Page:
Home Energy Audits Can Save Money & Help the Environment
Posted Jan 23 2009 3:50pm
One person's carbon footprint will come from a variety of sources -- the car they drive, the food they eat, those flights to San Diego to see Grandma Jimi, and the home they live in. For most of these activities the way to reduce your carbon footprint is relatively simple. You can drive less and carpool more, you can eat less red meat (which has a significant carbon impact ), you can offset your flight to see your loved one- but how do you save energy at home?
Most of us know the big things that use energy in our homes like dishwashers, clothes dryers, and water heaters. But replacing those things with efficient Energy Star-rated appliances can sometimes be pricey. So what else can we do? Get a home energy audit.
A home energy audit is when a trained professional comes to your home to inspect everything in your house that uses or drains energy. They will not only check your appliances, but they will also check the cracks in your doors and windows, holes in your walls, insulation in your attic, and your basement's foundation.
A staff writer for the Washington Post, Jura Koncius, recently received an energy audit for free from the DC government ( ed. note: check to see if your municipality does this as it can save you hundreds ) and said: "I was shocked at how little I knew about my own home, where most problems centered on the basement and the attic."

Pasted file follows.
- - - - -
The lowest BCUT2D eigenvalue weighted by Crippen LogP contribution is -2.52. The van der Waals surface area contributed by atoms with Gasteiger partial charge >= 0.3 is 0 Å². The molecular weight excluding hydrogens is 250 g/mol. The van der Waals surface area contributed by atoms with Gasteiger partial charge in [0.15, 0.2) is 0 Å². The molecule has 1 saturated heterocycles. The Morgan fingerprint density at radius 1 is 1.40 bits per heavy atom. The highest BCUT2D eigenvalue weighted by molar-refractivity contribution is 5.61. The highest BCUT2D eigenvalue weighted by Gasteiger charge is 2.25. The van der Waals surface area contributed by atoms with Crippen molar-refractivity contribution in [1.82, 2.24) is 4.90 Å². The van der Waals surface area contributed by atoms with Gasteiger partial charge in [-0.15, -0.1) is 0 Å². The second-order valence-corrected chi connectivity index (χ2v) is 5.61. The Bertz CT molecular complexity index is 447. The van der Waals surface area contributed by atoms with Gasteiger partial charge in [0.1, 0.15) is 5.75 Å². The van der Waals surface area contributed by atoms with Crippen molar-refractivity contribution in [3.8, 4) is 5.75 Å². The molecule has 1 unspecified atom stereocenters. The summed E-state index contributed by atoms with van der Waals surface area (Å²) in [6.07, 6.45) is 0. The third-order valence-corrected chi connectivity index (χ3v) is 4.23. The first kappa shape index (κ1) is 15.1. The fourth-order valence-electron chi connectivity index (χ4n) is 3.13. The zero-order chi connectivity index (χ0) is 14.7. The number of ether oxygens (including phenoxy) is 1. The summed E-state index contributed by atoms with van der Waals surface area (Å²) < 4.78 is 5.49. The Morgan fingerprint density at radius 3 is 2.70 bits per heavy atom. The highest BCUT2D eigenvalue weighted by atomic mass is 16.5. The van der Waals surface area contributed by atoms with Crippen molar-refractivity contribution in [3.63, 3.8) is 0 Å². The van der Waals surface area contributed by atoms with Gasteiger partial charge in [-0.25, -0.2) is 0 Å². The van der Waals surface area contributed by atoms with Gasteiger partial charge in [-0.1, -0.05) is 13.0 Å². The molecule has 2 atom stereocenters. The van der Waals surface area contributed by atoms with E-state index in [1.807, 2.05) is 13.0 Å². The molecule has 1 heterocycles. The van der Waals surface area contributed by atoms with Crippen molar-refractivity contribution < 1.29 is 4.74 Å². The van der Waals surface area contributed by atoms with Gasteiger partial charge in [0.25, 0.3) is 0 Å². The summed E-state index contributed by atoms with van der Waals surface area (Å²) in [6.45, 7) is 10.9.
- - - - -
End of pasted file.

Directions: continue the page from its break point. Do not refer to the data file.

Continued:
Jura certainly found problems in her attic and basement but also with her water heater and even in the small holes drilled in her wall for the cable chord.
She also did some research to find the most common problems revealed from an energy audit:
1. Air leaks occurring around the house through electrical outlets; plumbing, heating and cooling pipes; and wall cavities. Solution: sealing or caulking.
2. Leaky windows or doors. Solution: sealing or weatherstripping.
3. Improper maintenance of furnaces, boilers and water heaters. Solution: Maintain according to manufacturer's instructions and have them routinely serviced by a professional.
4. Lack of adequate attic insulation. Solution: Install batt or precut insulation or have insulation blown in by a professional.
5. Air leakage from the attic access door. Solution: Have the door properly fitted and insulated.
Check out the article and if a home energy audit is right for you, get one as soon as you can. Saving energy keeps money in your pocket and CO2 out of the atmosphere. Remember to always reduce what you can, and offset what you can't.
Carbonfund.org makes it easy and affordable for any individual or business to reduce and offset their carbon footprint. www.carbonfund.org